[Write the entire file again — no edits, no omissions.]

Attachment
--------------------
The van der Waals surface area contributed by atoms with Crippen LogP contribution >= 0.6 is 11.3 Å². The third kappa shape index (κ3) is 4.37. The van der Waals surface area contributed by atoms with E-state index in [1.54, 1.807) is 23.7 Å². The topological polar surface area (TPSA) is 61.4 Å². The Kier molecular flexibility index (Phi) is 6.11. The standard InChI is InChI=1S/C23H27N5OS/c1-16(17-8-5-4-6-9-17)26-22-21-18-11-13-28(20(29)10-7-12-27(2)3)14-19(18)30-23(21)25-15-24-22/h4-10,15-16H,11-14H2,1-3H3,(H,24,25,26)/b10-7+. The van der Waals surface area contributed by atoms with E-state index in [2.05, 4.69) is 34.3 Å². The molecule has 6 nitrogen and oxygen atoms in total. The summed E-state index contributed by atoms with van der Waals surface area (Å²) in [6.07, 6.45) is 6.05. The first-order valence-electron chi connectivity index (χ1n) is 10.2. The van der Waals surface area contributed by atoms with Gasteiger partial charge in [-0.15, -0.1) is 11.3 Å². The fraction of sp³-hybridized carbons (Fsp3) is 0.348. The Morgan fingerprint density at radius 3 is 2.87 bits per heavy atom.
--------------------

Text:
The van der Waals surface area contributed by atoms with Crippen LogP contribution >= 0.6 is 11.3 Å². The third kappa shape index (κ3) is 4.37. The van der Waals surface area contributed by atoms with E-state index in [1.54, 1.807) is 23.7 Å². The topological polar surface area (TPSA) is 61.4 Å². The Kier molecular flexibility index (Phi) is 6.11. The standard InChI is InChI=1S/C23H27N5OS/c1-16(17-8-5-4-6-9-17)26-22-21-18-11-13-28(20(29)10-7-12-27(2)3)14-19(18)30-23(21)25-15-24-22/h4-10,15-16H,11-14H2,1-3H3,(H,24,25,26)/b10-7+. The van der Waals surface area contributed by atoms with E-state index in [2.05, 4.69) is 34.3 Å². The molecule has 6 nitrogen and oxygen atoms in total. The summed E-state index contributed by atoms with van der Waals surface area (Å²) in [6.07, 6.45) is 6.05. The first-order valence-electron chi connectivity index (χ1n) is 10.2. The van der Waals surface area contributed by atoms with Gasteiger partial charge in [-0.15, -0.1) is 11.3 Å². The fraction of sp³-hybridized carbons (Fsp3) is 0.348. The Morgan fingerprint density at radius 3 is 2.87 bits per heavy atom.